Abdulkarim Ssengendo
November 18, 2011

A new report Off-track, off-target, released today by the international charity WaterAid (http://www.wateraid.org), shows that there are more people in the world today lacking adequate sanitation services than in 1990.

Unless urgent action is taken, nearly all governments in Sub-Saharan African will fail to meet the Millennium Development Goal (MDG) pledge they made to halve the proportion of people without sanitation by 2015.

A pitlatrine at Kitojo Primary school in Mbarara district Uganda.

On the current trajectory, it will take over two centuries for Sub-Saharan Africa to meet its sanitation MDG target. What is more, only 20 countries in the region are on track to meet the water MDG target by 2015. All of this has massive consequences for child mortality in Africa.

Released a day before World Toilet Day, the report states that to get the sanitation and water MDGs back on track, countries in sub-Saharan Africa need to spend at least 3.5% of gross domestic product (GDP) on these services.

The report also calls on donor countries to double global aid flows to water, sanitation and hygiene by prioritizing an additional US$10 billion per year.

The report also identifies that it is Africa’s poorest people who are being left behind; poor people in Africa are five times less likely to have access to adequate sanitation and over 15 times more likely to practise open defecation than Africa’s rich.

According to WaterAid, governments should tackle this inequity through better targeting of water and sanitation resources and services to the poor.

The WaterAid report highlights that the shortfall in water and sanitation services costs Sub-Saharan African countries around 5% of GDP each year ($47.7 billion in 2009), more than is provided in development aid to the entire continent ($47.6 billion in 2009).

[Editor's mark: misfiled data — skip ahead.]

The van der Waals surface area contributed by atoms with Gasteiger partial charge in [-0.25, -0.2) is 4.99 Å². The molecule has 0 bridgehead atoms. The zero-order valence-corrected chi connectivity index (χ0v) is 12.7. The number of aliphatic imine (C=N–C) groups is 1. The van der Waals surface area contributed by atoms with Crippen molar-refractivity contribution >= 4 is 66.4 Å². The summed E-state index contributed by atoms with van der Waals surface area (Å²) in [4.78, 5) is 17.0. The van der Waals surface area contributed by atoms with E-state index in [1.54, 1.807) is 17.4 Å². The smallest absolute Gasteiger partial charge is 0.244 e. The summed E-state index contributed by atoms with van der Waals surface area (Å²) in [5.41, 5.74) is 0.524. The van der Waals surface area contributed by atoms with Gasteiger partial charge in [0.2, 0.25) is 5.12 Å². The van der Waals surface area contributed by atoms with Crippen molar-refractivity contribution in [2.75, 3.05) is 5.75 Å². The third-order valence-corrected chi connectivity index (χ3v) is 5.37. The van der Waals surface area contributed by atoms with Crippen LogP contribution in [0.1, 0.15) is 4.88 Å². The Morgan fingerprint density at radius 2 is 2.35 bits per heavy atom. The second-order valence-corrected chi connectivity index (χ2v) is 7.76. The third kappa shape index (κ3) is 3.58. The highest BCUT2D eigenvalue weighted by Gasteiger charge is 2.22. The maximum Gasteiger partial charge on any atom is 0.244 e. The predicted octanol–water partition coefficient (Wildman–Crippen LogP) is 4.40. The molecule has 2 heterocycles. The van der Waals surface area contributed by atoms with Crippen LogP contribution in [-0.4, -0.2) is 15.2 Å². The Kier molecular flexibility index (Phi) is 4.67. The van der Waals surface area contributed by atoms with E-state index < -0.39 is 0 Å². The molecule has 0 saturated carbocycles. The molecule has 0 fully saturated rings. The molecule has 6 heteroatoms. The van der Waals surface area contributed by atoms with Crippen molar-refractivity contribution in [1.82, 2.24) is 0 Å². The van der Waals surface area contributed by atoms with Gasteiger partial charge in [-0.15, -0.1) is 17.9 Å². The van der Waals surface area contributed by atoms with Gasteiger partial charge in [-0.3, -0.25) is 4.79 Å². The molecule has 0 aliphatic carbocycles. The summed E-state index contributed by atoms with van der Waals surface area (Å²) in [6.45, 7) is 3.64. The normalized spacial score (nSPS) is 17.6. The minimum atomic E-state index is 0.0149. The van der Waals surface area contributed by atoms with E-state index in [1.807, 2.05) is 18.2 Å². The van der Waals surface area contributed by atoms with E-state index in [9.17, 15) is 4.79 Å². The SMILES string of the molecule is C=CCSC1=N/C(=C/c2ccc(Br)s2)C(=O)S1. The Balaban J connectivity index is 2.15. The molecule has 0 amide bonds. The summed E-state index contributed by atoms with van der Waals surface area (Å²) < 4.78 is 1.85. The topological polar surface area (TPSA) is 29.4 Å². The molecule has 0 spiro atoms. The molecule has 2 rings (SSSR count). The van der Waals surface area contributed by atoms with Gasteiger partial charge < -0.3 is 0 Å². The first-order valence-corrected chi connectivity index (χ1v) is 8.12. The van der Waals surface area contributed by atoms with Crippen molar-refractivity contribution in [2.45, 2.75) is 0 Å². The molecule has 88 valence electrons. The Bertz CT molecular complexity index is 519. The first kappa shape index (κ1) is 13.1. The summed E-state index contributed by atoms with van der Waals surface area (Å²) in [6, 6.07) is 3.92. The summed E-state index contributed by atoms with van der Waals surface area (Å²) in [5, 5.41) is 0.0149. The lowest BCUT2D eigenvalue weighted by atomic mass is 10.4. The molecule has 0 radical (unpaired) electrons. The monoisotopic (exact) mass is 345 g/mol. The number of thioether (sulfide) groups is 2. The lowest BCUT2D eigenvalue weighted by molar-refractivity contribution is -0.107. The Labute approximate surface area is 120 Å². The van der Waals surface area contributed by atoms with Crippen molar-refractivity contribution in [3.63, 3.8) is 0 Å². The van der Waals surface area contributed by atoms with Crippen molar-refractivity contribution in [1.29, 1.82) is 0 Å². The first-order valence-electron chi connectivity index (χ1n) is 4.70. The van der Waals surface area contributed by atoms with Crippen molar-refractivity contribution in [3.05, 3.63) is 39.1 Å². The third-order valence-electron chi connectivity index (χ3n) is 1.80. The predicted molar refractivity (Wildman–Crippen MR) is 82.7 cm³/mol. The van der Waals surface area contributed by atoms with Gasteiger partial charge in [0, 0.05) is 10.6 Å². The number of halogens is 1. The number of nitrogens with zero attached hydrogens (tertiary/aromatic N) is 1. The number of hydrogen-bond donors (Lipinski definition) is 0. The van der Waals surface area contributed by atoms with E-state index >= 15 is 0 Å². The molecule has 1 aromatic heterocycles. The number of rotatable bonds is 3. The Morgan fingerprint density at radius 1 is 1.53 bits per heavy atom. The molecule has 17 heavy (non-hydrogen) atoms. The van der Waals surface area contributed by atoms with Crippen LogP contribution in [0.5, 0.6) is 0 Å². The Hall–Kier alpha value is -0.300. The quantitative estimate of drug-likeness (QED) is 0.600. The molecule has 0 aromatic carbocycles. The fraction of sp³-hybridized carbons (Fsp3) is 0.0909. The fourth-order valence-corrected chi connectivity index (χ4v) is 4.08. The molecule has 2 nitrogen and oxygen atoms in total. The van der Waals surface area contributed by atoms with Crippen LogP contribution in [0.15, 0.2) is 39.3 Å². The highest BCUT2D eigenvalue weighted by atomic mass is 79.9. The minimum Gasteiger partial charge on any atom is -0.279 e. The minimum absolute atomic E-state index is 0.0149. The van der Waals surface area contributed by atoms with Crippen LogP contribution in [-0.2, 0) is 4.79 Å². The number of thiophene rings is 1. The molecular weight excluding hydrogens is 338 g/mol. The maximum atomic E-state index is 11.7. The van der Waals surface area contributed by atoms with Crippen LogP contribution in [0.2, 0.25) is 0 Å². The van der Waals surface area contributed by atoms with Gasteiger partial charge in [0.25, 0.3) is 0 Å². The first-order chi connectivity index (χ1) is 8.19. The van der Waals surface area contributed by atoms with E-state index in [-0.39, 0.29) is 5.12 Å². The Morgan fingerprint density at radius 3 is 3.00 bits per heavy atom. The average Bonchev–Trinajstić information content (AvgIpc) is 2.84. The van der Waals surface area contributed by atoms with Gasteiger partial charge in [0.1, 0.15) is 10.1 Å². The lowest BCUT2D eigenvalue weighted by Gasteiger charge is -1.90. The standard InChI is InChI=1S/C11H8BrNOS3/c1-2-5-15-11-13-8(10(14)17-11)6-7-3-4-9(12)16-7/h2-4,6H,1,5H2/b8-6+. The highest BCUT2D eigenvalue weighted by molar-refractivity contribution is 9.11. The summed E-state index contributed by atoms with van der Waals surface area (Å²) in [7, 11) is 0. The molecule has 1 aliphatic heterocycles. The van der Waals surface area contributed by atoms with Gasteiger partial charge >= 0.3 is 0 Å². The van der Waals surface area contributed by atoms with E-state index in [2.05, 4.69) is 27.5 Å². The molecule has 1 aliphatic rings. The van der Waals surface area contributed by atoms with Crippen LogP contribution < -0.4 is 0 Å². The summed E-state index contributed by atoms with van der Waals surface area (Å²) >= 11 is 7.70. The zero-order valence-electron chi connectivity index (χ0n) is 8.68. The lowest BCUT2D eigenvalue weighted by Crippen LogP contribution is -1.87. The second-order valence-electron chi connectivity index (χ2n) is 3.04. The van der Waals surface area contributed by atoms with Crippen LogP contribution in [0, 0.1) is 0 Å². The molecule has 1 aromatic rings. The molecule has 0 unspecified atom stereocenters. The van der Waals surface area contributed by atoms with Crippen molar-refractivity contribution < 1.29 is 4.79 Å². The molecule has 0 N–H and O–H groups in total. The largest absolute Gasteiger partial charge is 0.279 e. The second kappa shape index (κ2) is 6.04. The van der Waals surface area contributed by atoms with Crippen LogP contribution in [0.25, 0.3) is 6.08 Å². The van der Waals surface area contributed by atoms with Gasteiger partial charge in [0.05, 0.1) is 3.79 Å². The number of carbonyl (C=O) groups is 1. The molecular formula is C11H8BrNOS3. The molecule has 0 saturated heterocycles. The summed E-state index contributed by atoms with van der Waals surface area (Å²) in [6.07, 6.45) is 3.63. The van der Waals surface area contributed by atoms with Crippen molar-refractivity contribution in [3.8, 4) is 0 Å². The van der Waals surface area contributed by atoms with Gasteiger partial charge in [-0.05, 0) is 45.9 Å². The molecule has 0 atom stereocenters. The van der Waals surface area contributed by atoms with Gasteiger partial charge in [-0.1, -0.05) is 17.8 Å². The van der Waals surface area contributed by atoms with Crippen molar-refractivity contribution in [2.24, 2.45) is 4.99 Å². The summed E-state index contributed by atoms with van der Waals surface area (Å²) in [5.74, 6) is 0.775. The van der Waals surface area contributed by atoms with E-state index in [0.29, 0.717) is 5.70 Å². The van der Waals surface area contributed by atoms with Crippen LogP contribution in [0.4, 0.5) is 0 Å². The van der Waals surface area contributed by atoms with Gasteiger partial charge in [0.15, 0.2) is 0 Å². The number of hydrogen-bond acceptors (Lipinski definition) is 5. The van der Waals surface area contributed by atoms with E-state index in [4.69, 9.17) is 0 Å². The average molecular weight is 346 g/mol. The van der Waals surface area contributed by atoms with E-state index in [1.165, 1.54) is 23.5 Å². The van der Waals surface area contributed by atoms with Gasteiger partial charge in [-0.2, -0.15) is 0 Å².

In a coordinated move, an international group of 34 female economists have also written an open letter to the leaders of eleven donor and developing country governments, to draw attention to the international water and sanitation crisis. In it they state:
“On the day you read this letter, 4,000 more children under five will die due to diseases brought about through unsafe water and poor sanitation. This equates to more child deaths than AIDS, malaria and measles combined, making it the biggest child killer in Sub-Saharan Africa.
Every $1 invested in water and sanitation generates on average an $8 return; making it the deal that will deliver for billions of the poorest people across the globe.”

Barbara Frost, WaterAid’s Chief Executive, said:
“Governments in both donor and developing countries have it in their power to save hundreds of thousands of children’s lives every year by increasing what they spend on water and sanitation. Investments in these basic services are engines of economic growth and prosperity in developing countries, but unless we grasp this opportunity we will be failing the millions of poor people whose health, livelihoods and opportunities suffer because they lack these essential services.”

The Off-track, off-target report is being published on the day WaterAid launches the Water Works campaign to urge governments across the world to do more to tackle the water and sanitation crisis. The campaign aims to show world leaders that taps and toilets are simple, effective and affordable, and that investing in these basic human needs is an urgent priority.

On World Toilet Day WaterAid will also join other members of the End Water Poverty campaign in 50 coordinated ‘Crisis Talk’ events in over 20 countries where local groups will be meeting with politicians to discuss the water and sanitation crisis.

In Tanzania, Crisis Talk events are being organised to coincide with the local government budgeting cycle; in the UK, WaterAid’s local supporter groups are meeting with their Members of Parliament; in Bangladesh regional events will be held where the public affected by poor water and sanitation provision will hold members of parliament to account.

Every day 2,000 children die due to diarrhoea brought about by a lack of safe water and inadequate sanitation in sub-Saharan Africa. This is the biggest cause of deaths of children under the age of five in the region. Four out of ten people don’t have access to safe water, while seven out of ten people don’t have access to adequate sanitation.

Water Journalists Africa, established in 2011 as a not-for-profit media organization, boasts a membership of journalists hailing from 50 African countries, dedicated to reporting on water, climate change,...

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